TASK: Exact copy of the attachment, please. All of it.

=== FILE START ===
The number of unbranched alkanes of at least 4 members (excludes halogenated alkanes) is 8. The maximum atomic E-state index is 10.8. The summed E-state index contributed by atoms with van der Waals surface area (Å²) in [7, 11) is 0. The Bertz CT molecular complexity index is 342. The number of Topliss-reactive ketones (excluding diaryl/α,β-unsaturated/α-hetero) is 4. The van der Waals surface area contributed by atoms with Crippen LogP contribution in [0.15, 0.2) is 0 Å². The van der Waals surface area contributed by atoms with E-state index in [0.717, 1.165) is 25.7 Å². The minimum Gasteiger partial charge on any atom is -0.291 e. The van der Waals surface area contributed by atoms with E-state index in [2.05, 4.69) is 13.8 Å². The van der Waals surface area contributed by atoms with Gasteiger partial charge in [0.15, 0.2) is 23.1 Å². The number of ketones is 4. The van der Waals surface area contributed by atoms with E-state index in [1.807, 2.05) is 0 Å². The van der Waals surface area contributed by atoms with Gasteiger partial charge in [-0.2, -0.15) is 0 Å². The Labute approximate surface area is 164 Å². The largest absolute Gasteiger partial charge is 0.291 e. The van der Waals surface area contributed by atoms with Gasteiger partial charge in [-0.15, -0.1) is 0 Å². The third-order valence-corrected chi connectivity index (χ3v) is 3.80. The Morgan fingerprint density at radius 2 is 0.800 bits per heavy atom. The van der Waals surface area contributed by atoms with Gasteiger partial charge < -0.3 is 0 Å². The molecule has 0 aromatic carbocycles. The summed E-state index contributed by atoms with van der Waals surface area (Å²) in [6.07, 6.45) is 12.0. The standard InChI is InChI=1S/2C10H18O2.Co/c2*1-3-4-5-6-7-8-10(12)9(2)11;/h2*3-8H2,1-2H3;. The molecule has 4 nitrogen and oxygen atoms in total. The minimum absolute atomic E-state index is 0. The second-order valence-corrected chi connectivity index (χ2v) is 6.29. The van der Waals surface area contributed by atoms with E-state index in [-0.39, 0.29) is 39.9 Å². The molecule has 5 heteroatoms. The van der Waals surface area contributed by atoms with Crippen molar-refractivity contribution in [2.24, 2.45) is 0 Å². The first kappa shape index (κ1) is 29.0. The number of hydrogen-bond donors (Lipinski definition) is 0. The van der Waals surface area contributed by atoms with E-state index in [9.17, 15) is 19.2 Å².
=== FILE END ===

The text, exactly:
The number of unbranched alkanes of at least 4 members (excludes halogenated alkanes) is 8. The maximum atomic E-state index is 10.8. The summed E-state index contributed by atoms with van der Waals surface area (Å²) in [7, 11) is 0. The Bertz CT molecular complexity index is 342. The number of Topliss-reactive ketones (excluding diaryl/α,β-unsaturated/α-hetero) is 4. The van der Waals surface area contributed by atoms with Crippen LogP contribution in [0.15, 0.2) is 0 Å². The van der Waals surface area contributed by atoms with E-state index in [0.717, 1.165) is 25.7 Å². The minimum Gasteiger partial charge on any atom is -0.291 e. The van der Waals surface area contributed by atoms with E-state index in [2.05, 4.69) is 13.8 Å². The van der Waals surface area contributed by atoms with Gasteiger partial charge in [0.15, 0.2) is 23.1 Å². The number of ketones is 4. The van der Waals surface area contributed by atoms with E-state index in [1.807, 2.05) is 0 Å². The van der Waals surface area contributed by atoms with Gasteiger partial charge in [-0.2, -0.15) is 0 Å². The Labute approximate surface area is 164 Å². The largest absolute Gasteiger partial charge is 0.291 e. The van der Waals surface area contributed by atoms with Gasteiger partial charge in [-0.15, -0.1) is 0 Å². The third-order valence-corrected chi connectivity index (χ3v) is 3.80. The Morgan fingerprint density at radius 2 is 0.800 bits per heavy atom. The van der Waals surface area contributed by atoms with Gasteiger partial charge < -0.3 is 0 Å². The molecule has 0 aromatic carbocycles. The summed E-state index contributed by atoms with van der Waals surface area (Å²) in [6.07, 6.45) is 12.0. The standard InChI is InChI=1S/2C10H18O2.Co/c2*1-3-4-5-6-7-8-10(12)9(2)11;/h2*3-8H2,1-2H3;. The molecule has 4 nitrogen and oxygen atoms in total. The minimum absolute atomic E-state index is 0. The second-order valence-corrected chi connectivity index (χ2v) is 6.29. The van der Waals surface area contributed by atoms with E-state index in [-0.39, 0.29) is 39.9 Å². The molecule has 5 heteroatoms. The van der Waals surface area contributed by atoms with Crippen molar-refractivity contribution in [2.24, 2.45) is 0 Å². The first kappa shape index (κ1) is 29.0. The number of hydrogen-bond donors (Lipinski definition) is 0. The van der Waals surface area contributed by atoms with E-state index in [9.17, 15) is 19.2 Å².